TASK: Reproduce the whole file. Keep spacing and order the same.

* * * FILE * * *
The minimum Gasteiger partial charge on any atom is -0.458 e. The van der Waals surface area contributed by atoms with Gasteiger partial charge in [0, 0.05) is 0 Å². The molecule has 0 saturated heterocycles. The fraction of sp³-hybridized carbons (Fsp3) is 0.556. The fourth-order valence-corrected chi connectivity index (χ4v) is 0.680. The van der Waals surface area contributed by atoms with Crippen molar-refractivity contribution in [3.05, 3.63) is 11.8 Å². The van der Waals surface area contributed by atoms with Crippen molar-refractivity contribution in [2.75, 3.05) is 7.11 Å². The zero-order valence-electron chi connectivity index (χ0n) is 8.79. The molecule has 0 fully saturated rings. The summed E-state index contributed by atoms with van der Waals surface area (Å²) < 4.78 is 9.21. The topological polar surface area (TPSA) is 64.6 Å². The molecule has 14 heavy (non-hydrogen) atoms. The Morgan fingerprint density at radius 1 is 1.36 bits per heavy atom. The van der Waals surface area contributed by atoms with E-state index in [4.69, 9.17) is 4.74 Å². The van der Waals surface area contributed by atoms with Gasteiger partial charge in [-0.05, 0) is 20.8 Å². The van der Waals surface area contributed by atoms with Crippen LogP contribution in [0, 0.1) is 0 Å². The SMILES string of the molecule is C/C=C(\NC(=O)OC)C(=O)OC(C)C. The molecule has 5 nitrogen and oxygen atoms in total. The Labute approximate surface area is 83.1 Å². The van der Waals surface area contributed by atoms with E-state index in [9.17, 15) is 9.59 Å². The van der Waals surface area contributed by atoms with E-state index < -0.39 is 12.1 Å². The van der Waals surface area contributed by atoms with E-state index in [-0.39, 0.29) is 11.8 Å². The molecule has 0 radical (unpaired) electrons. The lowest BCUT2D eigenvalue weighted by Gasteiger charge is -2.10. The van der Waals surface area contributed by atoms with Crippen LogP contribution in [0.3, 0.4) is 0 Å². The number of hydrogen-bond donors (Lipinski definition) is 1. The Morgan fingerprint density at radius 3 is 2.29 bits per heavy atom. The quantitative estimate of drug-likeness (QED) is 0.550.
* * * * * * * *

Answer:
The minimum Gasteiger partial charge on any atom is -0.458 e. The van der Waals surface area contributed by atoms with Gasteiger partial charge in [0, 0.05) is 0 Å². The molecule has 0 saturated heterocycles. The fraction of sp³-hybridized carbons (Fsp3) is 0.556. The fourth-order valence-corrected chi connectivity index (χ4v) is 0.680. The van der Waals surface area contributed by atoms with Crippen molar-refractivity contribution in [3.05, 3.63) is 11.8 Å². The van der Waals surface area contributed by atoms with Crippen molar-refractivity contribution in [2.75, 3.05) is 7.11 Å². The zero-order valence-electron chi connectivity index (χ0n) is 8.79. The molecule has 0 fully saturated rings. The summed E-state index contributed by atoms with van der Waals surface area (Å²) < 4.78 is 9.21. The topological polar surface area (TPSA) is 64.6 Å². The molecule has 14 heavy (non-hydrogen) atoms. The Morgan fingerprint density at radius 1 is 1.36 bits per heavy atom. The van der Waals surface area contributed by atoms with E-state index in [4.69, 9.17) is 4.74 Å². The van der Waals surface area contributed by atoms with Gasteiger partial charge in [-0.05, 0) is 20.8 Å². The van der Waals surface area contributed by atoms with Crippen LogP contribution in [0, 0.1) is 0 Å². The SMILES string of the molecule is C/C=C(\NC(=O)OC)C(=O)OC(C)C. The molecule has 5 nitrogen and oxygen atoms in total. The Labute approximate surface area is 83.1 Å². The van der Waals surface area contributed by atoms with E-state index in [9.17, 15) is 9.59 Å². The van der Waals surface area contributed by atoms with E-state index < -0.39 is 12.1 Å². The van der Waals surface area contributed by atoms with E-state index in [-0.39, 0.29) is 11.8 Å². The molecule has 0 radical (unpaired) electrons. The lowest BCUT2D eigenvalue weighted by Gasteiger charge is -2.10. The van der Waals surface area contributed by atoms with Crippen LogP contribution in [0.3, 0.4) is 0 Å². The number of hydrogen-bond donors (Lipinski definition) is 1. The Morgan fingerprint density at radius 3 is 2.29 bits per heavy atom. The quantitative estimate of drug-likeness (QED) is 0.550.